The content here is over the top offensive. There’s the obvious profanity, sexual content and gore, but there’s also adapting DC’s Bizarro to have Down’s Syndrome (and then making fun of him), or putting not-Superman in a wheelchair….just like the guy that used to play him in the movies. At the same time, the premise is genius. The characters are all incredibly well executed. The plot is a purposeful inversion of Campbell’s “Hero’s Journey” theme. This is an incredible piece of work….except for how offensive it is. So, should you read it? I’ll let you decide.

CONTENT: R-rated profanity throughout. Explicit sexual content, including references to rape and bestiality. Strong, gory violence. Not for children!

*I keep this blog PG, even when the works I’m reviewing definitely aren’t. Redacted names contain profanity.

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Review: “Generation V” by M.L. Brennan

Title: Generation V
Author: M.L. Brennan
Series: Generation V #1
Rating: *****
Publisher/Copyright: ROC, 2013

Once again I have the good folks at ARCycling to thank for a very fun book! I wish I would remember to note down the specific donator before I sign off….thank you to whoever donated this one! It was appreciated!

To date, my sole contact with the genre of “Urban Fantasy” has been The Dresden Files. Well, that and arguably Buffy The Vampire Slayer/Angel, but that doesn’t really count for these purposes. Plus, Libriomancer. I suppose a few stories from the Book Of Apex Volume IV might also fit the bill too….anyway, all that to say that I’ve not been thoroughly inducted into the myriad worlds the genre can contain. I should read some more, because I’ve been a huge fan of the little I’ve read.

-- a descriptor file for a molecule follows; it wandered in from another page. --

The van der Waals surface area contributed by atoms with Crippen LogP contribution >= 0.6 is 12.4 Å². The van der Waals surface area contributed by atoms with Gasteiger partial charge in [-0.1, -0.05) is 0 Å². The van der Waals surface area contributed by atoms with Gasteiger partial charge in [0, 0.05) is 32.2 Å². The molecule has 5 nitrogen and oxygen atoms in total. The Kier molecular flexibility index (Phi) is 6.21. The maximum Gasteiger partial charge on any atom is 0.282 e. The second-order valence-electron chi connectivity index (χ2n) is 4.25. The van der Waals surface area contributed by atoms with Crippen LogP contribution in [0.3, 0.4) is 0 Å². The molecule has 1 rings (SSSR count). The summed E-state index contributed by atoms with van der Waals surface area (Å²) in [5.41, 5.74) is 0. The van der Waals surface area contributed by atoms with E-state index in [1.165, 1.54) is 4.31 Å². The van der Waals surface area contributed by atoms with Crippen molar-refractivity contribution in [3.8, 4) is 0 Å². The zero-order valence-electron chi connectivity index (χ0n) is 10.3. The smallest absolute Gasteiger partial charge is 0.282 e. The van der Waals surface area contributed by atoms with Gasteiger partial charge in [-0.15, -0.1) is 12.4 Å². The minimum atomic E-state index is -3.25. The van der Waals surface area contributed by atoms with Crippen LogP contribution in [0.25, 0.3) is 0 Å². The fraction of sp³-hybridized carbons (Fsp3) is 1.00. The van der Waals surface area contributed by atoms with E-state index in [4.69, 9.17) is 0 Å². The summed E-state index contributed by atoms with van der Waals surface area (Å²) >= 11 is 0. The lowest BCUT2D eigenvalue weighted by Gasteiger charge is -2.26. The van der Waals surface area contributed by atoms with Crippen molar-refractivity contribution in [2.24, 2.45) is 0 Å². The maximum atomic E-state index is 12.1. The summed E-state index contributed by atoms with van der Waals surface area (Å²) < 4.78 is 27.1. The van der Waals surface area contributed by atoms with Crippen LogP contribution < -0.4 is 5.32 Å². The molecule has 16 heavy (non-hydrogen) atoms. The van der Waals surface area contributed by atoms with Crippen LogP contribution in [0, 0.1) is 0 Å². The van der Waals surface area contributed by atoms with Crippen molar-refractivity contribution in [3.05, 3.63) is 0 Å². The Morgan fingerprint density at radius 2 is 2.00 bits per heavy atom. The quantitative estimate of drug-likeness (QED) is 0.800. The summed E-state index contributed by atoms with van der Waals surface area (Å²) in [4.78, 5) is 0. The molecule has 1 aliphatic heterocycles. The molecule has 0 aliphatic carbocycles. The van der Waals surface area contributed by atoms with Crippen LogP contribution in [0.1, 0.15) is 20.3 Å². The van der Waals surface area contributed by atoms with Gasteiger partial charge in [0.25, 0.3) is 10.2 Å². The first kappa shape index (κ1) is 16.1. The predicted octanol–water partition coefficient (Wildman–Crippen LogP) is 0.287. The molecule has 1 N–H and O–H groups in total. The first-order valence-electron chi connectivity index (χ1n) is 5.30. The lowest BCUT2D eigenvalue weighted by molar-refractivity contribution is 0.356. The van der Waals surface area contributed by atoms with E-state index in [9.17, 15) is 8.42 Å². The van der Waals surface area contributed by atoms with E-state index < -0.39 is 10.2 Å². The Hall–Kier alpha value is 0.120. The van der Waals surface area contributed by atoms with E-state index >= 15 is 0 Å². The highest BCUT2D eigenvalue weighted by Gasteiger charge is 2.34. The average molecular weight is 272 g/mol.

Fortitude Scott is a lot like quite a few people in my generation. He graduated college with a film studies degree that does little but serve as wallpaper, and now he’s scraping by working a job he hates at a coffee shop. His girlfriend has all but dumped him, insisting on an “open relationship.” His family is bewildered by his desire for independence which borders on rudeness–he never calls unless his big brother Chivalry personally pays him a visit to ask him to come home. It’s understandable though, since his mother had his adoptive parents ripped to pieces in front of him when he was just a boy….Oh, did I mention that everyone in his family is a vampire? Fort himself is still mostly human, having not yet matured into his vampiric powers, but he’s in no hurry. Whereas his siblings were raised at home and are (to his way of thinking) frankly monstrous, Fort was allowed to be raised by a human family. You know, at least until he let slip one too many secrets about his monthly visits to his blood family, and his older sister was sent to kill them. You can see why he avoids them whenever possible. But now there’s a new player on the gameboard–a European vampire who makes Fort’s family seem like saints. Little girls are going missing, and Fort is the only one who seems to care. But even if he can convince Suzume, the kitsune bodyguard hired by his mother, to help him, Fort is going to be seriously outmatched…..